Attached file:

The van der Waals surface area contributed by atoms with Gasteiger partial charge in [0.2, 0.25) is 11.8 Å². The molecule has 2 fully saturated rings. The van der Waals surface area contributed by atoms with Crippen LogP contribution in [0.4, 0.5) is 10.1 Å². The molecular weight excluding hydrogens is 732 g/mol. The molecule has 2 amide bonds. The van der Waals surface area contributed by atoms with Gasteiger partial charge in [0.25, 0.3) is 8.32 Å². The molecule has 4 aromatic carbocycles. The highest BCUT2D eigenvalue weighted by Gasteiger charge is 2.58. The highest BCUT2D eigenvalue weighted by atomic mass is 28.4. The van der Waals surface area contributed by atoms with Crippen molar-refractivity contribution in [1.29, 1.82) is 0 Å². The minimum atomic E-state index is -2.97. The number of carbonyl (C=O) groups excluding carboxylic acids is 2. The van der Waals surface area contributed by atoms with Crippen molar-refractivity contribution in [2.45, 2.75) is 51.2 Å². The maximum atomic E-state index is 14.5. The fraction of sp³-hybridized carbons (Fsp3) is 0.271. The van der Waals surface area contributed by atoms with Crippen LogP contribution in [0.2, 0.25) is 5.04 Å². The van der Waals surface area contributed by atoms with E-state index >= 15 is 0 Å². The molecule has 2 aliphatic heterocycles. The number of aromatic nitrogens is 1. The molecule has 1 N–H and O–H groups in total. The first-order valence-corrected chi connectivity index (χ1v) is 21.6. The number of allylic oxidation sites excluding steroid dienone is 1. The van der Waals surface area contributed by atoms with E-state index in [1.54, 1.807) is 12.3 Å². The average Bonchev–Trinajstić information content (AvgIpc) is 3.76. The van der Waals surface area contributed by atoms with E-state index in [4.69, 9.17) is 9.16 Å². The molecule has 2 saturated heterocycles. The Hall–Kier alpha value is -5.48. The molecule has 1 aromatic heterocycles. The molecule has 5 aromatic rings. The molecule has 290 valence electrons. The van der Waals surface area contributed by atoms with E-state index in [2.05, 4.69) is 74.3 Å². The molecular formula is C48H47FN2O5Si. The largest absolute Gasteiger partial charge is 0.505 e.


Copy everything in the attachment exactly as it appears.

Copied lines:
The van der Waals surface area contributed by atoms with Gasteiger partial charge in [0.2, 0.25) is 11.8 Å². The molecule has 2 fully saturated rings. The van der Waals surface area contributed by atoms with Crippen LogP contribution in [0.4, 0.5) is 10.1 Å². The molecular weight excluding hydrogens is 732 g/mol. The molecule has 2 amide bonds. The van der Waals surface area contributed by atoms with Gasteiger partial charge in [0.25, 0.3) is 8.32 Å². The molecule has 4 aromatic carbocycles. The highest BCUT2D eigenvalue weighted by Gasteiger charge is 2.58. The highest BCUT2D eigenvalue weighted by atomic mass is 28.4. The van der Waals surface area contributed by atoms with Crippen molar-refractivity contribution in [1.29, 1.82) is 0 Å². The minimum atomic E-state index is -2.97. The number of carbonyl (C=O) groups excluding carboxylic acids is 2. The van der Waals surface area contributed by atoms with Crippen molar-refractivity contribution in [2.45, 2.75) is 51.2 Å². The maximum atomic E-state index is 14.5. The fraction of sp³-hybridized carbons (Fsp3) is 0.271. The van der Waals surface area contributed by atoms with Crippen LogP contribution in [0.2, 0.25) is 5.04 Å². The van der Waals surface area contributed by atoms with E-state index >= 15 is 0 Å². The molecule has 2 aliphatic heterocycles. The number of aromatic nitrogens is 1. The molecule has 1 N–H and O–H groups in total. The first-order valence-corrected chi connectivity index (χ1v) is 21.6. The number of allylic oxidation sites excluding steroid dienone is 1. The van der Waals surface area contributed by atoms with E-state index in [1.54, 1.807) is 12.3 Å². The average Bonchev–Trinajstić information content (AvgIpc) is 3.76. The van der Waals surface area contributed by atoms with E-state index in [4.69, 9.17) is 9.16 Å². The molecule has 2 saturated heterocycles. The Hall–Kier alpha value is -5.48. The molecule has 1 aromatic heterocycles. The molecule has 5 aromatic rings. The molecule has 290 valence electrons. The van der Waals surface area contributed by atoms with E-state index in [2.05, 4.69) is 74.3 Å². The molecular formula is C48H47FN2O5Si. The largest absolute Gasteiger partial charge is 0.505 e.